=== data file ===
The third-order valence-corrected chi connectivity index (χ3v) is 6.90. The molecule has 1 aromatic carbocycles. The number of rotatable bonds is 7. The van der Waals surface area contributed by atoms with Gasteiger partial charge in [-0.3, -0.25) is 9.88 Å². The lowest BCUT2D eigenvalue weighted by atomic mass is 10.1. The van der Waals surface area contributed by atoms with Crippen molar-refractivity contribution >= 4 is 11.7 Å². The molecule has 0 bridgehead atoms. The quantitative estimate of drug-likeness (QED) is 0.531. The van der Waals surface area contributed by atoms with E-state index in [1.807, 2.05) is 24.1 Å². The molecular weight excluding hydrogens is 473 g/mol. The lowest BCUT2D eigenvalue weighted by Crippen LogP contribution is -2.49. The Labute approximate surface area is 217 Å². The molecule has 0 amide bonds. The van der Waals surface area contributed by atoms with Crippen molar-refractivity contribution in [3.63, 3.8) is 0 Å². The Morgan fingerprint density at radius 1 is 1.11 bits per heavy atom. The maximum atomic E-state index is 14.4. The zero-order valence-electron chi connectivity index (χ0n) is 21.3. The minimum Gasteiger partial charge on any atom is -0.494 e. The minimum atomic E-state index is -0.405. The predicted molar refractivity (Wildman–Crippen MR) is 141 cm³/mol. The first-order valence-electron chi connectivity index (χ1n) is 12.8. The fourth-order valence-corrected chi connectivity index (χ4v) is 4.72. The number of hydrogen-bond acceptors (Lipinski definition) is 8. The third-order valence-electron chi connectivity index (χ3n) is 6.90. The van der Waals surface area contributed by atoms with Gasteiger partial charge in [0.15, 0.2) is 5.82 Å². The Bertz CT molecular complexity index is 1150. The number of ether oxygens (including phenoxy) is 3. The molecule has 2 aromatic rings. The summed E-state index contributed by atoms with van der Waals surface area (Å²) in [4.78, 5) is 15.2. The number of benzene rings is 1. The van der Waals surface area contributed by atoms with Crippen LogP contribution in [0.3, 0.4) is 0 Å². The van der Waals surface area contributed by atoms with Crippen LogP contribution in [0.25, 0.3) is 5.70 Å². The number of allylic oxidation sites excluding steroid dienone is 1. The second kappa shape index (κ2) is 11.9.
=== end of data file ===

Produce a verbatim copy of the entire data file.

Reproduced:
The third-order valence-corrected chi connectivity index (χ3v) is 6.90. The molecule has 1 aromatic carbocycles. The number of rotatable bonds is 7. The van der Waals surface area contributed by atoms with Gasteiger partial charge in [-0.3, -0.25) is 9.88 Å². The lowest BCUT2D eigenvalue weighted by atomic mass is 10.1. The van der Waals surface area contributed by atoms with Crippen molar-refractivity contribution >= 4 is 11.7 Å². The molecule has 0 bridgehead atoms. The quantitative estimate of drug-likeness (QED) is 0.531. The van der Waals surface area contributed by atoms with E-state index in [1.807, 2.05) is 24.1 Å². The molecular weight excluding hydrogens is 473 g/mol. The lowest BCUT2D eigenvalue weighted by Crippen LogP contribution is -2.49. The Labute approximate surface area is 217 Å². The molecule has 0 amide bonds. The van der Waals surface area contributed by atoms with Crippen molar-refractivity contribution in [3.63, 3.8) is 0 Å². The Morgan fingerprint density at radius 1 is 1.11 bits per heavy atom. The maximum atomic E-state index is 14.4. The zero-order valence-electron chi connectivity index (χ0n) is 21.3. The minimum Gasteiger partial charge on any atom is -0.494 e. The minimum atomic E-state index is -0.405. The predicted molar refractivity (Wildman–Crippen MR) is 141 cm³/mol. The first-order valence-electron chi connectivity index (χ1n) is 12.8. The fourth-order valence-corrected chi connectivity index (χ4v) is 4.72. The number of hydrogen-bond acceptors (Lipinski definition) is 8. The third-order valence-electron chi connectivity index (χ3n) is 6.90. The van der Waals surface area contributed by atoms with Gasteiger partial charge in [0.15, 0.2) is 5.82 Å². The Bertz CT molecular complexity index is 1150. The number of ether oxygens (including phenoxy) is 3. The molecule has 2 aromatic rings. The summed E-state index contributed by atoms with van der Waals surface area (Å²) in [4.78, 5) is 15.2. The number of benzene rings is 1. The van der Waals surface area contributed by atoms with Crippen LogP contribution in [0.3, 0.4) is 0 Å². The van der Waals surface area contributed by atoms with Crippen LogP contribution in [0.25, 0.3) is 5.70 Å². The number of allylic oxidation sites excluding steroid dienone is 1. The second kappa shape index (κ2) is 11.9.